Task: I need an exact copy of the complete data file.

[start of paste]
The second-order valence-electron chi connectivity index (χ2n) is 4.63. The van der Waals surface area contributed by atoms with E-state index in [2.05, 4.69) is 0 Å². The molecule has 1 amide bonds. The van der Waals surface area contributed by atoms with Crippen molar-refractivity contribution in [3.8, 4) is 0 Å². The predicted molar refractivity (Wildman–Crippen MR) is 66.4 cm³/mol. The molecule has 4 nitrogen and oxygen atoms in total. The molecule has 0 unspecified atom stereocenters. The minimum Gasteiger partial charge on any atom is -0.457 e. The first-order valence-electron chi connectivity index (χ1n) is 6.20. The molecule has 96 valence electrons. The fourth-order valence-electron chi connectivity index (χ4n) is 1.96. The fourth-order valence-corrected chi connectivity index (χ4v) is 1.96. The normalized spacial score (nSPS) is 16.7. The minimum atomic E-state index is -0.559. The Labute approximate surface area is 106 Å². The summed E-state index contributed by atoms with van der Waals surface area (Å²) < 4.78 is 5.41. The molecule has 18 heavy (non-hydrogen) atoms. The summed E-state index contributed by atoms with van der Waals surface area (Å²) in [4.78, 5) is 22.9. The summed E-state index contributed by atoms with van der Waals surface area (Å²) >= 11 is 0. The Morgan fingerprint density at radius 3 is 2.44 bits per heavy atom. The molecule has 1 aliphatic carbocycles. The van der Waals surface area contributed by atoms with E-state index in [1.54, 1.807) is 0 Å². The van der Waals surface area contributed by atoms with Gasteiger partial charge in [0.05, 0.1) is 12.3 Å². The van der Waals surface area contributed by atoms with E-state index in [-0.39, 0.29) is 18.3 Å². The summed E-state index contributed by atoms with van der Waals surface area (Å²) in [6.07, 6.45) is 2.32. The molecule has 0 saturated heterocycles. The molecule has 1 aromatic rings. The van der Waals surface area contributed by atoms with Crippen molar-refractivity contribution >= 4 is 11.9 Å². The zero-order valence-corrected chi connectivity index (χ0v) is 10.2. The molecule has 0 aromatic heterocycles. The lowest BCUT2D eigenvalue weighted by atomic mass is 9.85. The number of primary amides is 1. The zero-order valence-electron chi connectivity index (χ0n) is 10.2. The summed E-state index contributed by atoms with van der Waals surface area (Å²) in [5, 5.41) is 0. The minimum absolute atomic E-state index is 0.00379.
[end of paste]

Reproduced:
The second-order valence-electron chi connectivity index (χ2n) is 4.63. The van der Waals surface area contributed by atoms with E-state index in [2.05, 4.69) is 0 Å². The molecule has 1 amide bonds. The van der Waals surface area contributed by atoms with Crippen molar-refractivity contribution in [3.8, 4) is 0 Å². The predicted molar refractivity (Wildman–Crippen MR) is 66.4 cm³/mol. The molecule has 4 nitrogen and oxygen atoms in total. The molecule has 0 unspecified atom stereocenters. The minimum Gasteiger partial charge on any atom is -0.457 e. The first-order valence-electron chi connectivity index (χ1n) is 6.20. The molecule has 96 valence electrons. The fourth-order valence-electron chi connectivity index (χ4n) is 1.96. The fourth-order valence-corrected chi connectivity index (χ4v) is 1.96. The normalized spacial score (nSPS) is 16.7. The minimum atomic E-state index is -0.559. The Labute approximate surface area is 106 Å². The summed E-state index contributed by atoms with van der Waals surface area (Å²) < 4.78 is 5.41. The molecule has 18 heavy (non-hydrogen) atoms. The summed E-state index contributed by atoms with van der Waals surface area (Å²) in [4.78, 5) is 22.9. The summed E-state index contributed by atoms with van der Waals surface area (Å²) >= 11 is 0. The Morgan fingerprint density at radius 3 is 2.44 bits per heavy atom. The molecule has 1 aliphatic carbocycles. The van der Waals surface area contributed by atoms with E-state index in [1.54, 1.807) is 0 Å². The van der Waals surface area contributed by atoms with Gasteiger partial charge in [0.05, 0.1) is 12.3 Å². The van der Waals surface area contributed by atoms with E-state index in [-0.39, 0.29) is 18.3 Å². The summed E-state index contributed by atoms with van der Waals surface area (Å²) in [6.07, 6.45) is 2.32. The molecule has 0 saturated heterocycles. The molecule has 1 aromatic rings. The van der Waals surface area contributed by atoms with Crippen molar-refractivity contribution >= 4 is 11.9 Å². The zero-order valence-corrected chi connectivity index (χ0v) is 10.2. The molecule has 0 aromatic heterocycles. The lowest BCUT2D eigenvalue weighted by atomic mass is 9.85. The number of primary amides is 1. The zero-order valence-electron chi connectivity index (χ0n) is 10.2. The summed E-state index contributed by atoms with van der Waals surface area (Å²) in [5, 5.41) is 0. The minimum absolute atomic E-state index is 0.00379.